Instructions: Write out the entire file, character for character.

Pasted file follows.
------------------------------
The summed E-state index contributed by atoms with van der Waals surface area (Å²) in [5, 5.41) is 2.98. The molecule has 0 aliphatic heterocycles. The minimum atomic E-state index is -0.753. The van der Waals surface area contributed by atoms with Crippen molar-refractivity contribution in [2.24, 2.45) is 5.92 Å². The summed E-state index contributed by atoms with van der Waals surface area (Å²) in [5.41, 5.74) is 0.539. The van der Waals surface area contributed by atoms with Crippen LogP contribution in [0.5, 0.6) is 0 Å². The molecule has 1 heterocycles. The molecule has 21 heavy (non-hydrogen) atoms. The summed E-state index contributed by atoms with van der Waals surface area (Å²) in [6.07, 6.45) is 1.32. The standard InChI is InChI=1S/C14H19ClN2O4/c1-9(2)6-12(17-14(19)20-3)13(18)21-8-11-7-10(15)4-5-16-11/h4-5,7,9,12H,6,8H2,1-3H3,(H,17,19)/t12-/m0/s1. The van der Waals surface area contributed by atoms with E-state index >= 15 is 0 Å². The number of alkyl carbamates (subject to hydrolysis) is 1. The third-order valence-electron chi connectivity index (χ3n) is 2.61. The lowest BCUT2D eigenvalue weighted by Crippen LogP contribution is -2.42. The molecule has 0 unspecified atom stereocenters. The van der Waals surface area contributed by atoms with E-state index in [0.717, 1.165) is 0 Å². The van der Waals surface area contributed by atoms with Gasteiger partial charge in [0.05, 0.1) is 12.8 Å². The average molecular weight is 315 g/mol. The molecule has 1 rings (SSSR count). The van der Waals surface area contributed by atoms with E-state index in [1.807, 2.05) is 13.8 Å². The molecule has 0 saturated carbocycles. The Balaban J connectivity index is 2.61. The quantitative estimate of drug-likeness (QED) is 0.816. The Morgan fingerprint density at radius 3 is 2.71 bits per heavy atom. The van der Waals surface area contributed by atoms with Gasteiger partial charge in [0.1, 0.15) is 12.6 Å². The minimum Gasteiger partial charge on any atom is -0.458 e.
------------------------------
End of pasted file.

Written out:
The summed E-state index contributed by atoms with van der Waals surface area (Å²) in [5, 5.41) is 2.98. The molecule has 0 aliphatic heterocycles. The minimum atomic E-state index is -0.753. The van der Waals surface area contributed by atoms with Crippen molar-refractivity contribution in [2.24, 2.45) is 5.92 Å². The summed E-state index contributed by atoms with van der Waals surface area (Å²) in [5.41, 5.74) is 0.539. The van der Waals surface area contributed by atoms with Crippen LogP contribution in [0.5, 0.6) is 0 Å². The molecule has 1 heterocycles. The molecule has 21 heavy (non-hydrogen) atoms. The summed E-state index contributed by atoms with van der Waals surface area (Å²) in [6.07, 6.45) is 1.32. The standard InChI is InChI=1S/C14H19ClN2O4/c1-9(2)6-12(17-14(19)20-3)13(18)21-8-11-7-10(15)4-5-16-11/h4-5,7,9,12H,6,8H2,1-3H3,(H,17,19)/t12-/m0/s1. The van der Waals surface area contributed by atoms with E-state index >= 15 is 0 Å². The number of alkyl carbamates (subject to hydrolysis) is 1. The third-order valence-electron chi connectivity index (χ3n) is 2.61. The lowest BCUT2D eigenvalue weighted by Crippen LogP contribution is -2.42. The molecule has 0 unspecified atom stereocenters. The van der Waals surface area contributed by atoms with E-state index in [0.717, 1.165) is 0 Å². The van der Waals surface area contributed by atoms with Gasteiger partial charge in [0.05, 0.1) is 12.8 Å². The average molecular weight is 315 g/mol. The molecule has 1 rings (SSSR count). The van der Waals surface area contributed by atoms with E-state index in [1.807, 2.05) is 13.8 Å². The molecule has 0 saturated carbocycles. The Balaban J connectivity index is 2.61. The quantitative estimate of drug-likeness (QED) is 0.816. The Morgan fingerprint density at radius 3 is 2.71 bits per heavy atom. The van der Waals surface area contributed by atoms with Gasteiger partial charge in [0.1, 0.15) is 12.6 Å². The minimum Gasteiger partial charge on any atom is -0.458 e.